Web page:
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CSS font stacks by classification

Wrien by Frode Helland

When Johann Gutenberg printed his famous Bible more than 600 years ago, the only typeface available was his own. Since the invention of moveable lead type, throughout most of the 20th century graphic designers and printers have been limited to one – or perhaps only a handful of typefaces – due to costs and availability.

Since the birth of desktop publishing and the introduction of the worlds first WYSIWYG layout program, MacPublisher (1985), the number of typefaces available – literary at our fingertips – has grown exponen- tially. Still, well into the 21st century, web designers find them selves limited to only a handful.

Web browsers depend on the users own font files to display text, and since most people don’t have any reason to purchase a typeface, we’re stuck with a selected few. This issue force web designers to rethink their approach: leing go of control, leing the end user resize, restyle, and as the dynamic web evolves, rewrite and perhaps also one day rearrange text and data. As a graphic designer usually working with static printed items, CSS font stacks is very unfamiliar: A list of typefaces were one take over were the previous failed, in- stead of that single specified Stempel Garamond 9/12 pt. that reads so well on mae stock.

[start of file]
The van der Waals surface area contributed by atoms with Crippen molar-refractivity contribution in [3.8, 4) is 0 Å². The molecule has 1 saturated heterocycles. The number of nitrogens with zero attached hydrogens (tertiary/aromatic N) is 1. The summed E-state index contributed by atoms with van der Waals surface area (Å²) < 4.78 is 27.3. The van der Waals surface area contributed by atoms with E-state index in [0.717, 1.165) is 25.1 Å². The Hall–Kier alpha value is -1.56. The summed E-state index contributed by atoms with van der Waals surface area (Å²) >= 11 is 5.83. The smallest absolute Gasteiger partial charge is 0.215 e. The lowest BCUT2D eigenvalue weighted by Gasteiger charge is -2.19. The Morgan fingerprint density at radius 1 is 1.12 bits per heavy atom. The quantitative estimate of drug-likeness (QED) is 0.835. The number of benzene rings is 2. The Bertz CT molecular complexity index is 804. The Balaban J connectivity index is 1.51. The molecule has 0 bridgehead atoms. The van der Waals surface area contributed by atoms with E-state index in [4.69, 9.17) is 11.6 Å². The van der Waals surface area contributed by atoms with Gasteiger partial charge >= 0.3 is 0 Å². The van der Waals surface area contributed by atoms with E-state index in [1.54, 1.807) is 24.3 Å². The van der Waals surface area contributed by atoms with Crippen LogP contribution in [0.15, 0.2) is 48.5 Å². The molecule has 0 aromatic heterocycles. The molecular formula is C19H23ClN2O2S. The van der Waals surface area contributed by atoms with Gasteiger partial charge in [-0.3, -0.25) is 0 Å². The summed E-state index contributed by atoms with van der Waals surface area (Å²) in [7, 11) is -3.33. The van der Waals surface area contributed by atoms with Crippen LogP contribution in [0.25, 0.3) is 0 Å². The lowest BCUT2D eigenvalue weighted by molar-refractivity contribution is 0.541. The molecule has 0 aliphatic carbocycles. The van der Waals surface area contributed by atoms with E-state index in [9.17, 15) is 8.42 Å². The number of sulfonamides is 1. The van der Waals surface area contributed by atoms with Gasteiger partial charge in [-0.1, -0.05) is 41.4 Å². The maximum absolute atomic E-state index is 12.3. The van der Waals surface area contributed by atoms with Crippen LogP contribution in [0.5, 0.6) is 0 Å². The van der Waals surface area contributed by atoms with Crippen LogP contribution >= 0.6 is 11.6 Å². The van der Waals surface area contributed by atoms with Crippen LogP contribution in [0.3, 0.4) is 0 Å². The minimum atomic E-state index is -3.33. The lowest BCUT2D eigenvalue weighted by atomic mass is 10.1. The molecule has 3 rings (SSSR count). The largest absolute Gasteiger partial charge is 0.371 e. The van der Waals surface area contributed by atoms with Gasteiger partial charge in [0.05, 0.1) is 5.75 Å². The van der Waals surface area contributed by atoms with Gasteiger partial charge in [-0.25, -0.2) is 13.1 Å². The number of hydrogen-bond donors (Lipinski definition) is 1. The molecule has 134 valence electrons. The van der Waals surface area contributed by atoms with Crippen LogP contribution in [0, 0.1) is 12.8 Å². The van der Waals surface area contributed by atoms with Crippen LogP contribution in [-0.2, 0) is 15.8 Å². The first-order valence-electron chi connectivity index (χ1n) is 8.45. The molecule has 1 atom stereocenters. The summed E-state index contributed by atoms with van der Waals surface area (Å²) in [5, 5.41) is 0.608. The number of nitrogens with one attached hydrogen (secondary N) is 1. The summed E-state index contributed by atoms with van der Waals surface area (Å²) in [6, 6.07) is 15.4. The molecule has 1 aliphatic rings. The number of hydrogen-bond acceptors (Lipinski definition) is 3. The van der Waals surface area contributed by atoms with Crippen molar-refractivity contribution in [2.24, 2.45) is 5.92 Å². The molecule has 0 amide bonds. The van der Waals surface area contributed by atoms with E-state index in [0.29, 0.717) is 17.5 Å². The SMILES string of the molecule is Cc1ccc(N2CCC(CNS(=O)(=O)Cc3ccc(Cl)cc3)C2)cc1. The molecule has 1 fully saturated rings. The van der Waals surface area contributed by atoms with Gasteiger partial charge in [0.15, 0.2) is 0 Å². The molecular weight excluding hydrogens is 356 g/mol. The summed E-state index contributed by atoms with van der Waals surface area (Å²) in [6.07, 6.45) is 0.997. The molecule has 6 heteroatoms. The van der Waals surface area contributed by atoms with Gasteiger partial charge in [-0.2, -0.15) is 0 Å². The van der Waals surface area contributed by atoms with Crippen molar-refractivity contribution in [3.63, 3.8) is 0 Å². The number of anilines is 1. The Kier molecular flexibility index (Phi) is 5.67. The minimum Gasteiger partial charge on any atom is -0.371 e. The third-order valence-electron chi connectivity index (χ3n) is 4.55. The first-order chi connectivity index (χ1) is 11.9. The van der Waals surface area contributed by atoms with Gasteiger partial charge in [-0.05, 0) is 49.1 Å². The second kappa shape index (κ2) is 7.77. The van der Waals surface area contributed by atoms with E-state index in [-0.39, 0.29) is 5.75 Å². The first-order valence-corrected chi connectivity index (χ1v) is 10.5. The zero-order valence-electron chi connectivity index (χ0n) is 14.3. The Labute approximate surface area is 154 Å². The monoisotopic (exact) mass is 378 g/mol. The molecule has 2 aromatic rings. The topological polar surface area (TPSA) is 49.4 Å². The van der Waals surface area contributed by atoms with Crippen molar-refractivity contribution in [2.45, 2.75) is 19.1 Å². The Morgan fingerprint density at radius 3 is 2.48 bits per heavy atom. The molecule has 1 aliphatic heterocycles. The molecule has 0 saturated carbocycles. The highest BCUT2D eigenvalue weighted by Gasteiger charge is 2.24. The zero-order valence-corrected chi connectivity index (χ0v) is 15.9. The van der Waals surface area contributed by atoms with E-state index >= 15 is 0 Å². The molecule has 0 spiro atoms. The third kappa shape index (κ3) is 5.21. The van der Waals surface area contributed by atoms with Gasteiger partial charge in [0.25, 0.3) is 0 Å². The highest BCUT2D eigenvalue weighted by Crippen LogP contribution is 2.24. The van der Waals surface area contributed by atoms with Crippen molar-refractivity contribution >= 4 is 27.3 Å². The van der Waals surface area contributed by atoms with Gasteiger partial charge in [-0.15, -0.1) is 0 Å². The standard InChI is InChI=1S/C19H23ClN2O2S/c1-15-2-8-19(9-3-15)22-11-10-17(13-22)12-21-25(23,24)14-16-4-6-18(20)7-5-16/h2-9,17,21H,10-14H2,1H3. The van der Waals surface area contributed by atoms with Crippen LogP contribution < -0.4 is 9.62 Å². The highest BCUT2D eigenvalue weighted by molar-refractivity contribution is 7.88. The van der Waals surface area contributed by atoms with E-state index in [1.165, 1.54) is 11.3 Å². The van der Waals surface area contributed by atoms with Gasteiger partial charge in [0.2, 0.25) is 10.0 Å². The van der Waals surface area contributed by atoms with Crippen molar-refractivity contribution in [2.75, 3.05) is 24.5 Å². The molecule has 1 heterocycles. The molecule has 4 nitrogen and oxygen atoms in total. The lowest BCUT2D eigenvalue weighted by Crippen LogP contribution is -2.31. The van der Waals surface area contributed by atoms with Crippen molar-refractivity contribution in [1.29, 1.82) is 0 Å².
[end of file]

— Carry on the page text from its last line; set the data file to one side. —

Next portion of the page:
Am I fighting the evolution? I don’t think so. Some design principles are universal, independent of me- dium. I believe good typography is one of them. The technology that will let us use typefaces online the same way we use them in print is on it’s way, although moving at slow speed. While we’re waiting – and even when we get there – the need for fallback options is evident.

This article connect fonts across multiple platforms by visual appearence, giving web designers an ex- panded overview of their possibilities. The historical classification help bringing typographic principles to the Web, without leing go of it’s dynamic nature.

Sources: hp://www.apaddedcell.com/web-fonts hp://www.webspaceworks.com/resources/fonts-web-typography/48/ hp://support.microso.com/kb/837463 h p : / / e n . w i k i p e d i a . o r g / w i k i / L i s t _ o f _ M i c r o s o _ W i n d o w s _ f o n t hp://en.wikipedia.org/wiki/Core_fonts_for_the_Web s h p : / / e n . w i k i p e d i a . o r g / w i k i / L i s t _ o f _ f o n t s _ i n _ M a c _ O S hp://webtypography.net/fontmatrix/ hp://www.microso.com/typography/fonts/unix.htm hp://andrew.triumf.ca/fonts/fonts.html hp://mondaybynoon.com/2007/04/02/linux-font-equivalents-to-popular-web-typefaces/ hp://www.sabi.co.uk/Notes/linuxFonts.html _ X

Notes: The percentage numbers for Linux fonts are based on Codestyle’s survey, dated June 6th 2009. Only Linux fonts with more than 70% coverage were picked.

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